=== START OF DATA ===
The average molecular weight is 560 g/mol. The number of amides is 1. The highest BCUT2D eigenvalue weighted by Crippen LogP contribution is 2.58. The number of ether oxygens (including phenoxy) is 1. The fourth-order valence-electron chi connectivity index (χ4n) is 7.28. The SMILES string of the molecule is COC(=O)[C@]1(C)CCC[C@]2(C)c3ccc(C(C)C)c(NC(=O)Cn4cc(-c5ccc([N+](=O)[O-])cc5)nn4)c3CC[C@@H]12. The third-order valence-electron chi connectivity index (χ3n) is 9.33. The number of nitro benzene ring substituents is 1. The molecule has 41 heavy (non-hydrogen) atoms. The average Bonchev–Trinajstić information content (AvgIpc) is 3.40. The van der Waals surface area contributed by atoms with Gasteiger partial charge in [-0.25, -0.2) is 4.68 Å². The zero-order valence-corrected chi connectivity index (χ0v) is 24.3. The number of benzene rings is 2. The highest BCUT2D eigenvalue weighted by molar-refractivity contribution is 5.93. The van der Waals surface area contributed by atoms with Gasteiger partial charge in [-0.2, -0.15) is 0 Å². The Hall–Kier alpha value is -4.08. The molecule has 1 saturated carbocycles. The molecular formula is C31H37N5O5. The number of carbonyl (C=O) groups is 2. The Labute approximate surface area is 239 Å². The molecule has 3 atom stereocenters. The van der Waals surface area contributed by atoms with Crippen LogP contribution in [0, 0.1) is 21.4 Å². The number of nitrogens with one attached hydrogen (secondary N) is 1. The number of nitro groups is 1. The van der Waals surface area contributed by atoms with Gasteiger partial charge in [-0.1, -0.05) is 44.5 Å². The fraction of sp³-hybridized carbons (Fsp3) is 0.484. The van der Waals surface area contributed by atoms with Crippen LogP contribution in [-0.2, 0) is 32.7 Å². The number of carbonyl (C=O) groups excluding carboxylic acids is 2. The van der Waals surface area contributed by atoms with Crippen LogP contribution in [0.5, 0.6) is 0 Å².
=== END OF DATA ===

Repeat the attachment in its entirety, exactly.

The average molecular weight is 560 g/mol. The number of amides is 1. The highest BCUT2D eigenvalue weighted by Crippen LogP contribution is 2.58. The number of ether oxygens (including phenoxy) is 1. The fourth-order valence-electron chi connectivity index (χ4n) is 7.28. The SMILES string of the molecule is COC(=O)[C@]1(C)CCC[C@]2(C)c3ccc(C(C)C)c(NC(=O)Cn4cc(-c5ccc([N+](=O)[O-])cc5)nn4)c3CC[C@@H]12. The third-order valence-electron chi connectivity index (χ3n) is 9.33. The number of nitro benzene ring substituents is 1. The molecule has 41 heavy (non-hydrogen) atoms. The average Bonchev–Trinajstić information content (AvgIpc) is 3.40. The van der Waals surface area contributed by atoms with Gasteiger partial charge in [-0.25, -0.2) is 4.68 Å². The zero-order valence-corrected chi connectivity index (χ0v) is 24.3. The number of benzene rings is 2. The highest BCUT2D eigenvalue weighted by molar-refractivity contribution is 5.93. The van der Waals surface area contributed by atoms with Gasteiger partial charge in [-0.2, -0.15) is 0 Å². The Hall–Kier alpha value is -4.08. The molecule has 1 saturated carbocycles. The molecular formula is C31H37N5O5. The number of carbonyl (C=O) groups is 2. The Labute approximate surface area is 239 Å². The molecule has 3 atom stereocenters. The van der Waals surface area contributed by atoms with Crippen LogP contribution in [0, 0.1) is 21.4 Å². The number of nitrogens with one attached hydrogen (secondary N) is 1. The number of nitro groups is 1. The van der Waals surface area contributed by atoms with Gasteiger partial charge in [-0.1, -0.05) is 44.5 Å². The fraction of sp³-hybridized carbons (Fsp3) is 0.484. The van der Waals surface area contributed by atoms with Crippen LogP contribution in [-0.2, 0) is 32.7 Å². The number of carbonyl (C=O) groups excluding carboxylic acids is 2. The van der Waals surface area contributed by atoms with Crippen LogP contribution in [0.5, 0.6) is 0 Å².